Spider-Man Director Jon Watts to Helm the Fantastic Four’s MCU Debut

Marvel fans have been waiting for over a decade for all of their favorite heroes to “come home” to the “true”cinematic universe, the MCU, and it’s never been closer to happening than today. Though there are still a few outlying marquee characters controlled by other studios, Marvel Studios’ collaboration with Sony and Disney’s acquisition of Fox have brought Spider-Man, the X-Men, Deadpool, and the Fantastic Four back into the fold. Though rumors of Hugh Jackman and Ryan Reynolds reprising their Fox-Marvel roles of Wolverine and Deadpool, respectively, in the multiversal madness anticipated in Spider-Man 3 and/or Doctor Strange 2, it appears that Disney is moving ahead with a revival of Marvel’s First Family before heralding in the dawn of the mutants (or, at least, an MCU X-Men feature).

During Disney’s recent presentation to investors, Marvel Studios president Kevin Feige announced that a Fantastic Four feature was officially in the works, with Jon Watts attached to direct. Watts was a relatively unknown director when he was tapped to helm the Sony-Marvel collaboration reboot of the Spider-Man franchise with Tom Holland as Peter Parker in Spider-Man: Homecoming. The movie was a phenomenal success for both studios, revitalizing the flagging franchise and opening the door for Spider-Man to appear in the MCU in Captain America: Civil War, Avengers: Infinity War and Avengers: Endgame. Watts’ sequel, Spider-Man: Far From Home, further intertwined Spider-Man with the MCU and introduced the concept of the “multiverse” on its way to becoming Sony’s most successful film ever.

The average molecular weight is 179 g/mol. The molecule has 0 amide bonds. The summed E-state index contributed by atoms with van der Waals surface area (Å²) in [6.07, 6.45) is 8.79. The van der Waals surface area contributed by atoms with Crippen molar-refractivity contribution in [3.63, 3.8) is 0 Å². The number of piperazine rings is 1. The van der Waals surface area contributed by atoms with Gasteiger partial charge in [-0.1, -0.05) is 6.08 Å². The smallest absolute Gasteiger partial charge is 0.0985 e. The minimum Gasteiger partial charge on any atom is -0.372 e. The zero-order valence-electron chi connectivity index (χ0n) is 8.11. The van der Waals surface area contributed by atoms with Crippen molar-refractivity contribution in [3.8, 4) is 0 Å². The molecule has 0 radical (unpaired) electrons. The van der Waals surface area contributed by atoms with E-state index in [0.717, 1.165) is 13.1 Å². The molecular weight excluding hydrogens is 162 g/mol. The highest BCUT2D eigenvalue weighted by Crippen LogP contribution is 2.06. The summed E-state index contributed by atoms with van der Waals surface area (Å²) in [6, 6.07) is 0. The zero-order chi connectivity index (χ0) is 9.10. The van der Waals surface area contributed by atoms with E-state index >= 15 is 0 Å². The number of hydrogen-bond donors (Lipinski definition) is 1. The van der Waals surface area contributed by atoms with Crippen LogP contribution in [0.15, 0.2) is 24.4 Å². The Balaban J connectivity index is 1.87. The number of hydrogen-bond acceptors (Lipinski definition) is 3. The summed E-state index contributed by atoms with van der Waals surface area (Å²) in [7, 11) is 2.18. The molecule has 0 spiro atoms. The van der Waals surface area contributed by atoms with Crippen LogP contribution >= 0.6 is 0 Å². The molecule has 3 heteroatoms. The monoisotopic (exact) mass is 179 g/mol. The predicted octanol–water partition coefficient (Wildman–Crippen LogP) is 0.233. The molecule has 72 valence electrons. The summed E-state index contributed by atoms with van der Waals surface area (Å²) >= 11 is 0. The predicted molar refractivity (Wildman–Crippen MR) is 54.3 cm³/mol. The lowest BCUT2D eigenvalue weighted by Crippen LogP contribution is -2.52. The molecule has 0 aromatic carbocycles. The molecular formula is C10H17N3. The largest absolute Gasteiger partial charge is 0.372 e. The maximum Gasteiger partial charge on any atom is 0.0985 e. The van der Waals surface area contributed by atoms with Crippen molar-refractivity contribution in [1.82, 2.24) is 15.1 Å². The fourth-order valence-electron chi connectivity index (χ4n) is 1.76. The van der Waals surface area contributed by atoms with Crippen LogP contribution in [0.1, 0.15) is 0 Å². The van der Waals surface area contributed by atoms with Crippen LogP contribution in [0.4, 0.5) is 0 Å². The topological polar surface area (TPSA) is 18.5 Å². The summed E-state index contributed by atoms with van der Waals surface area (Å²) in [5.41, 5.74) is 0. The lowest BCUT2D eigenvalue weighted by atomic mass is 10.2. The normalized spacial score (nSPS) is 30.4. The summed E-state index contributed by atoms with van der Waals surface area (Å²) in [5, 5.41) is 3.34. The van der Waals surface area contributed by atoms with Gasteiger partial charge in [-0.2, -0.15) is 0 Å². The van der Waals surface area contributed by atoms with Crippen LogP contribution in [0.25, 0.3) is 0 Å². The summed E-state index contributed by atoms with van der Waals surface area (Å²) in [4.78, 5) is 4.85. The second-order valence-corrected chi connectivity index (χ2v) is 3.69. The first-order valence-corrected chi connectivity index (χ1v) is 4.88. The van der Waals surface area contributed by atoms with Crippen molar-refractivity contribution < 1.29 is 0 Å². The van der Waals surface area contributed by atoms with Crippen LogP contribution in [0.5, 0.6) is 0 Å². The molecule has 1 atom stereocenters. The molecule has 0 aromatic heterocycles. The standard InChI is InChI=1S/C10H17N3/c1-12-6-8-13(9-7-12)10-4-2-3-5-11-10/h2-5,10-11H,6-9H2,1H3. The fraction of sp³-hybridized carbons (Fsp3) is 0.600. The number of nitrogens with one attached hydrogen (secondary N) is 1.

The Thing (Not Korg)

This will be the fifth feature film starring the Fantastic Four, but the first one produced by Marvel Studios. The first film was directed by Roger Corman and produced by Constantin Film solely for the purpose of retaining the rights to the characters. It was completed in 1994, but never released (though bootleg copies of the movie have been making the rounds at conventions for decades). The second and third films were family-friendly farces filled with bad jokes and even worse CGI. They were distributed by Fox and released in 2005 and 2007, but the arrival of Marvel Studios’ vastly superior Iron Man one year later forced Fox to reconsider it’s take on the Fantastic Four. The result was the disastrous 2015 film that finally forced Fox to give up on the property.


Images courtesy of Disney/Marvel Studios & 20th Century Fox

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